The Liverpool Care Pathway was phased out amid criticisms it had been misused as a tick-box exercise, leaving some patients without food and water.
In its place a series of guidelines has suggested moving away from a one-size-fits-all approach, instead focusing on individual care.
This report, led by the Royal College of Physicians, shows there have been improvements in all areas.
Researchers found, for example, that communication with patients and relatives had improved.
But there were still a number of concerns.
In 18% of more than 9,000 patient notes researchers examined, there was no written evidence to suggest that do-not-resuscitate decisions had been discussed with relatives or friends.
And in around 3,000 notes there was no evidence that the patient’s ability to eat and drink had been assessed on the last day of life.
But the researchers’ main concern was that many patients and doctors did not have full access to on-site palliative care specialists at evenings and weekends.
Out of hours
The majority of hospitals did offer a specialist telephone helpline at all times and 53 of 142 hospital sites offered face-to-face palliative care on Monday to Sunday between 9am to 5pm.
But for 26 trusts there was no record of face-to-face specialist palliative care involving doctors at any time.
Study-lead Dr Sam Ahmedzai said: “We know that most front-line doctors and nurses giving end-of-life care do it to a very good standard.
“But the problem happens when things start to go wrong and often they go wrong out-of-hours in the middle of the night and at weekends.
“Then doctors and nurses who may be inexperienced need to be able to access specialists in palliative care.”
He says without this, patients with complex problems may not get the care they need.
Julie Coombes’ father found out he had bowel cancer in May 2015. He was in and out of hospital for three months. But Ms Coombes, 33, from Plymouth, says her father didn’t feel he had good care there. She says his symptoms and sickness couldn’t be controlled, so the family decided to take him out of hospital to die at home.
She said: “While he was in hospital the palliative care team came for about five minutes, while he was in his bed with everyone around and just said you are going to die.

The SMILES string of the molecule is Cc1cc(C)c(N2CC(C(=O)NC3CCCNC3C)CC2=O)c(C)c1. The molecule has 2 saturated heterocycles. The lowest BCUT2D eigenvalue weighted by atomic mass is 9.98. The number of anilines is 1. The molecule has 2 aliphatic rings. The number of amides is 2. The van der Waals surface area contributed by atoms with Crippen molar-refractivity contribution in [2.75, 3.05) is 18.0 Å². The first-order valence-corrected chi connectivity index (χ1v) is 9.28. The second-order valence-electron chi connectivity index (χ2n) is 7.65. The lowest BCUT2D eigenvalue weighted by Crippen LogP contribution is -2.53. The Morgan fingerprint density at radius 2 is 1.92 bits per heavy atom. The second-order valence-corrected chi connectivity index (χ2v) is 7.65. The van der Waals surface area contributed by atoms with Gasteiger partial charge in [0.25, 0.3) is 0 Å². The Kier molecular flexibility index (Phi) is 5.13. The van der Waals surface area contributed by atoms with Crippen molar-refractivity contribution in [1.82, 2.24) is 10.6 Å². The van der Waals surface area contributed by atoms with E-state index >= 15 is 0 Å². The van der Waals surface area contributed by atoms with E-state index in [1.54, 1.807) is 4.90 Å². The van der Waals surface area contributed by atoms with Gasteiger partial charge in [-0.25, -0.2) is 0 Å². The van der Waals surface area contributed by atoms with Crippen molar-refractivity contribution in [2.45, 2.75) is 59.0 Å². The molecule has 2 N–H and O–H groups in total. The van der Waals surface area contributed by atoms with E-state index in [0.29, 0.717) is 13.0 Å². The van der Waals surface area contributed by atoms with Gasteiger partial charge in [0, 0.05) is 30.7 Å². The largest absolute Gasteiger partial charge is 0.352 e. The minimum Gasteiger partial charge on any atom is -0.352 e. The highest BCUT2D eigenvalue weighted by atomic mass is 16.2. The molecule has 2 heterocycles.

“Apart from that we did not get any leaflets or any help… It is not something I would want anyone else to experience.”
Dr Kevin Stewart of the Royal College of Physicians said he was encouraged by the improvements.
But he added: “We are disappointed that there are still major deficiencies in the provision of specialist palliative care at nights and weekends by many trusts; patients and their families deserve the same level of service whatever the day of the week.”
Dr Adrian Tookman, clinical director of the charity Marie Curie, which part-funded the review, said: “We can’t ignore the fact that the vast majority of dying people and those close to them still have limited or no access to specialist palliative care support when they need it in hospital. This is not right, nor good enough.
“Care of the dying has no respect for time, so if we are to deliver a consistent seven-day service by 2020, it is critical that funding is directed towards recruiting and training doctors and nurses to provide specialist care now.”
Dr Tookman told BBC Breakfast there was also “an organisational issue”, over how managers supported services within hospitals.
He acknowledged the difficulties for families of patients but said they had to “speak up and demand the right care”.
Amanda Cheesley of the Royal College of Nursing told BBC Radio 4’s Today programme that end-of-life care raised complex issues and among nurses there was “still a fear of doing the wrong thing”.
NHS England, which commissioned the review, welcomed the improvements, but said it was clear that more could be done.
A spokesperson added: “Although this audit presents a snapshot of end-of-life care within NHS hospitals, there are clear variations in the support and services received – and there are areas where improvements must continue to be made.”